Invited Speaker, Track 4: Low-Power Electronics for Autonomous Sensors

Yong-Young Noh

Pohang University of Science and Technology (POSTECH), Korea
Presenter Bio

Prof. Yong-Young Noh has been working in the field of materials and device for the development of organic electronics and printed electronics for last 20 years after his undergraduate studies. He
developed a high-resolution patterning process with inkjet printing called “Self-Aligned Printing” and reported the result from Nature Nanotechnology, 2(12) 784 (2007) and transfer the technology to the
company (Plastic Logics co. ltd.). He has published more than 300 papers in various international journals including Nature, Nature Nanotech., Nature Mater., Adv. Mater., IEEE EDL and JACS. In
addition, he holds more than 50 domestic and oversea patents. With these efforts, he has been honored with various awards including IEEE George E. Smith Award (2014), Korea President Award (2014) and Universal Display Corporation (UDC) Pioneer Award for Organic Electronics (2020) from various organizations.

Abstract: Development of high performance halide perovskite transistors and phototransistors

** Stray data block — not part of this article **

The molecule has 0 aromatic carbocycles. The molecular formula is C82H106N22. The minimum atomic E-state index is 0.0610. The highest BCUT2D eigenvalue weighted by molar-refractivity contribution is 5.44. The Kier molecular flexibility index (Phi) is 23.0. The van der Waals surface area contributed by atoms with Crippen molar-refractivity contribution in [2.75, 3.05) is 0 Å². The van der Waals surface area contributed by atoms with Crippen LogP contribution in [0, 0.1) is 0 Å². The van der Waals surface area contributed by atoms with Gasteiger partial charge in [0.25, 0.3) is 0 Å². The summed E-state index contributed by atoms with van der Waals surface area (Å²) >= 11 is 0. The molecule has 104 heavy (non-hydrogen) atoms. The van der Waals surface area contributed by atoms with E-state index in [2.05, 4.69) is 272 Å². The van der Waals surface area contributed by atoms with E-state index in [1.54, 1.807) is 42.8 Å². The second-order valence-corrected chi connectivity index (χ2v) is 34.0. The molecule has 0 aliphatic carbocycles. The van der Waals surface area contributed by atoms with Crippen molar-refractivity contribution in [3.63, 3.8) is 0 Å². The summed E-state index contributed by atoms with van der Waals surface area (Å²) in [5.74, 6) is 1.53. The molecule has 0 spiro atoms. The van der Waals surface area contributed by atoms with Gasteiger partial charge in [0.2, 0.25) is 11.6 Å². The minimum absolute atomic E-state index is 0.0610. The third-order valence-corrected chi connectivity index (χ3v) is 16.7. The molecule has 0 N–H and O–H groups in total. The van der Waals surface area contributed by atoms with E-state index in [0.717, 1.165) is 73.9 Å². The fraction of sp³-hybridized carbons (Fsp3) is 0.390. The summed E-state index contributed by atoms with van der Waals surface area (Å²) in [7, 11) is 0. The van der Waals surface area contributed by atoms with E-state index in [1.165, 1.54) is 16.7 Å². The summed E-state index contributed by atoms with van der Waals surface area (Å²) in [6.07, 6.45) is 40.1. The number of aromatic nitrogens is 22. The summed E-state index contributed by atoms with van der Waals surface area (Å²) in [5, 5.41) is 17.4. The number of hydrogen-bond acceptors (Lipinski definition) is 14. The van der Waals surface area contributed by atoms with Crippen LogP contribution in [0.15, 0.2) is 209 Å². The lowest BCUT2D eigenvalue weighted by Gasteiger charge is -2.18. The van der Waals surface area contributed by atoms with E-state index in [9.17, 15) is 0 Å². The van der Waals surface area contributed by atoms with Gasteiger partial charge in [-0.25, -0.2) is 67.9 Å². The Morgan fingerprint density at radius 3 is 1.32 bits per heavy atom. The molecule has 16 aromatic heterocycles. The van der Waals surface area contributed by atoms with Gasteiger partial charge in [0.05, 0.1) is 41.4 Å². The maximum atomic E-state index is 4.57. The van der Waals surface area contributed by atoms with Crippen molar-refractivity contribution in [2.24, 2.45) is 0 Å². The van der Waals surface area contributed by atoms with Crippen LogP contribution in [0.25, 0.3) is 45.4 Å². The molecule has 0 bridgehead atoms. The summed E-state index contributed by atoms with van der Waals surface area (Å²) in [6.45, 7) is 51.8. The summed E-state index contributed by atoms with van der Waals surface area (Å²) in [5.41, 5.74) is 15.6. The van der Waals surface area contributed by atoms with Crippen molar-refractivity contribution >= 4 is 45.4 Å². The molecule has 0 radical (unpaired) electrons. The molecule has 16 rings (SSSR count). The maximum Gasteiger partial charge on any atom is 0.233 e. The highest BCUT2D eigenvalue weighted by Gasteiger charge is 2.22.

Perovskites have been intensively investigated for their use in solar cells and light-emitting diodes. However, research on their applications in thin-film transistors (TFTs) has drawn less attention despite their high intrinsic charge carrier mobility. In this study, we report the universal approaches for high-performance and reliable p-channel lead-free phenethylammonium tin iodide TFTs. These include self-passivation for grain boundary by excess phenethylammonium iodide, grain crystallisation control by adduct, and iodide vacancy passivation through oxygen treatment. We found that the grain boundary passivation can increase TFT reproducibility and reliability, and the grain size enlargement can hike the TFT performance; thus, enabling the first perovskite-based complementary inverter demonstration with n-channel indium gallium zinc oxide (IGZO) TFTs. In addition, we applied the same transistors for photosensors to detect green light. Details of performance will be discussed in my presentation. The inverter exhibits a high gain over 30 with an excellent noise margin. This work aims to provide widely applicable and repeatable methods to make the gate more open for intensive efforts towards high-performance printed perovskite TFTs.

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